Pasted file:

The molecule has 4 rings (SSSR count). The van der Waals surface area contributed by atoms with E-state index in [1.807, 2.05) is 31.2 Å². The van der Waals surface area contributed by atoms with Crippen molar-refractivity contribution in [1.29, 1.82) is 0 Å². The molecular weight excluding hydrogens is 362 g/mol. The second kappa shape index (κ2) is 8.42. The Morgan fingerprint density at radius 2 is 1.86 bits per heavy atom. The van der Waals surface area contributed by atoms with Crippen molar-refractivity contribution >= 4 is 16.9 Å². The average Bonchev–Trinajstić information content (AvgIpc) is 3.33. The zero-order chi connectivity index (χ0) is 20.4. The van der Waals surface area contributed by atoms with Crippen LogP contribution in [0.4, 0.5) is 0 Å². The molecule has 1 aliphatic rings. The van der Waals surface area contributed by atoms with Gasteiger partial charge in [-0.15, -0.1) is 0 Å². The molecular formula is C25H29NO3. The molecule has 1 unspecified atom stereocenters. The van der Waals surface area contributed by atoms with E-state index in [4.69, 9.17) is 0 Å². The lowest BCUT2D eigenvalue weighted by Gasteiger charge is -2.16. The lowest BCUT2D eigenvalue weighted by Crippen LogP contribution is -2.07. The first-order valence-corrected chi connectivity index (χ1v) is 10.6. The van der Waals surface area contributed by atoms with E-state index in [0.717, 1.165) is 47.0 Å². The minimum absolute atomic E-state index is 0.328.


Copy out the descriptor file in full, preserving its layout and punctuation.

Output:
The molecule has 4 rings (SSSR count). The van der Waals surface area contributed by atoms with E-state index in [1.807, 2.05) is 31.2 Å². The van der Waals surface area contributed by atoms with Crippen molar-refractivity contribution in [1.29, 1.82) is 0 Å². The molecular weight excluding hydrogens is 362 g/mol. The second kappa shape index (κ2) is 8.42. The Morgan fingerprint density at radius 2 is 1.86 bits per heavy atom. The van der Waals surface area contributed by atoms with Crippen molar-refractivity contribution >= 4 is 16.9 Å². The average Bonchev–Trinajstić information content (AvgIpc) is 3.33. The zero-order chi connectivity index (χ0) is 20.4. The van der Waals surface area contributed by atoms with Crippen LogP contribution in [0.4, 0.5) is 0 Å². The molecule has 1 aliphatic rings. The van der Waals surface area contributed by atoms with Gasteiger partial charge in [-0.15, -0.1) is 0 Å². The molecular formula is C25H29NO3. The molecule has 1 unspecified atom stereocenters. The van der Waals surface area contributed by atoms with E-state index in [4.69, 9.17) is 0 Å². The lowest BCUT2D eigenvalue weighted by Gasteiger charge is -2.16. The lowest BCUT2D eigenvalue weighted by Crippen LogP contribution is -2.07. The first-order valence-corrected chi connectivity index (χ1v) is 10.6. The van der Waals surface area contributed by atoms with E-state index in [0.717, 1.165) is 47.0 Å². The minimum absolute atomic E-state index is 0.328.